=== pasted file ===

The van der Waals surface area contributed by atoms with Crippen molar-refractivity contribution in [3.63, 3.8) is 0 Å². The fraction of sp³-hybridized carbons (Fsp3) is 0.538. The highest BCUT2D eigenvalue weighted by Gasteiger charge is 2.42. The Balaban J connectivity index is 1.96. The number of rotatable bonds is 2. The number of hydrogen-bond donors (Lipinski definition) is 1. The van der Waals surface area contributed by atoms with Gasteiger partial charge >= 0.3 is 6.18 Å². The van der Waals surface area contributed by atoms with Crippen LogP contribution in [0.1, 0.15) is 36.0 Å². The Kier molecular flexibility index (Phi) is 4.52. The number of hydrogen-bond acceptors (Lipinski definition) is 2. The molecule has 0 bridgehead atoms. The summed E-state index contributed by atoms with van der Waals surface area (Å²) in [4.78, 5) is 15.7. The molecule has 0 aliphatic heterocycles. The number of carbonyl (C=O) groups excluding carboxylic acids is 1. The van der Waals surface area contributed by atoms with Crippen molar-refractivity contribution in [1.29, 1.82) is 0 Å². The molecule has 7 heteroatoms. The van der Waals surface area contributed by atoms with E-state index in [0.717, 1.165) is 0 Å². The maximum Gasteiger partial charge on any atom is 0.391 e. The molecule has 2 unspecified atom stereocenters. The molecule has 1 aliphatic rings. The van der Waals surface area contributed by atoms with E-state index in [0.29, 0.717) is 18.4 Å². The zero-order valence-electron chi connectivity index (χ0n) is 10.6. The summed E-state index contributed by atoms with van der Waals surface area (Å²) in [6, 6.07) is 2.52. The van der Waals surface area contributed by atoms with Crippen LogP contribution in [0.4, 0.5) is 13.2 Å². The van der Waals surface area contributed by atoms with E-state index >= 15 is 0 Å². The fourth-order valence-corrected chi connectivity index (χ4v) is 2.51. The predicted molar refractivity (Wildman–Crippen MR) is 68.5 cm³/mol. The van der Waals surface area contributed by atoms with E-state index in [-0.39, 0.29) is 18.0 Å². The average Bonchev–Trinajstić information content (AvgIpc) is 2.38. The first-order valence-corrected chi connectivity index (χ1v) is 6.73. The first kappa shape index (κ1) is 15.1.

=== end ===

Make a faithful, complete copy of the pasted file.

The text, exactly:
The van der Waals surface area contributed by atoms with Crippen molar-refractivity contribution in [3.63, 3.8) is 0 Å². The fraction of sp³-hybridized carbons (Fsp3) is 0.538. The highest BCUT2D eigenvalue weighted by Gasteiger charge is 2.42. The Balaban J connectivity index is 1.96. The number of rotatable bonds is 2. The number of hydrogen-bond donors (Lipinski definition) is 1. The van der Waals surface area contributed by atoms with Gasteiger partial charge >= 0.3 is 6.18 Å². The van der Waals surface area contributed by atoms with Crippen LogP contribution in [0.1, 0.15) is 36.0 Å². The Kier molecular flexibility index (Phi) is 4.52. The number of hydrogen-bond acceptors (Lipinski definition) is 2. The molecule has 0 bridgehead atoms. The summed E-state index contributed by atoms with van der Waals surface area (Å²) in [4.78, 5) is 15.7. The molecule has 0 aliphatic heterocycles. The number of carbonyl (C=O) groups excluding carboxylic acids is 1. The van der Waals surface area contributed by atoms with Crippen molar-refractivity contribution in [1.29, 1.82) is 0 Å². The molecule has 7 heteroatoms. The van der Waals surface area contributed by atoms with E-state index in [0.717, 1.165) is 0 Å². The maximum Gasteiger partial charge on any atom is 0.391 e. The molecule has 2 unspecified atom stereocenters. The molecule has 1 aliphatic rings. The van der Waals surface area contributed by atoms with E-state index in [0.29, 0.717) is 18.4 Å². The zero-order valence-electron chi connectivity index (χ0n) is 10.6. The summed E-state index contributed by atoms with van der Waals surface area (Å²) in [6, 6.07) is 2.52. The van der Waals surface area contributed by atoms with Crippen LogP contribution in [0.4, 0.5) is 13.2 Å². The van der Waals surface area contributed by atoms with E-state index >= 15 is 0 Å². The fourth-order valence-corrected chi connectivity index (χ4v) is 2.51. The predicted molar refractivity (Wildman–Crippen MR) is 68.5 cm³/mol. The van der Waals surface area contributed by atoms with E-state index in [-0.39, 0.29) is 18.0 Å². The average Bonchev–Trinajstić information content (AvgIpc) is 2.38. The first-order valence-corrected chi connectivity index (χ1v) is 6.73. The first kappa shape index (κ1) is 15.1.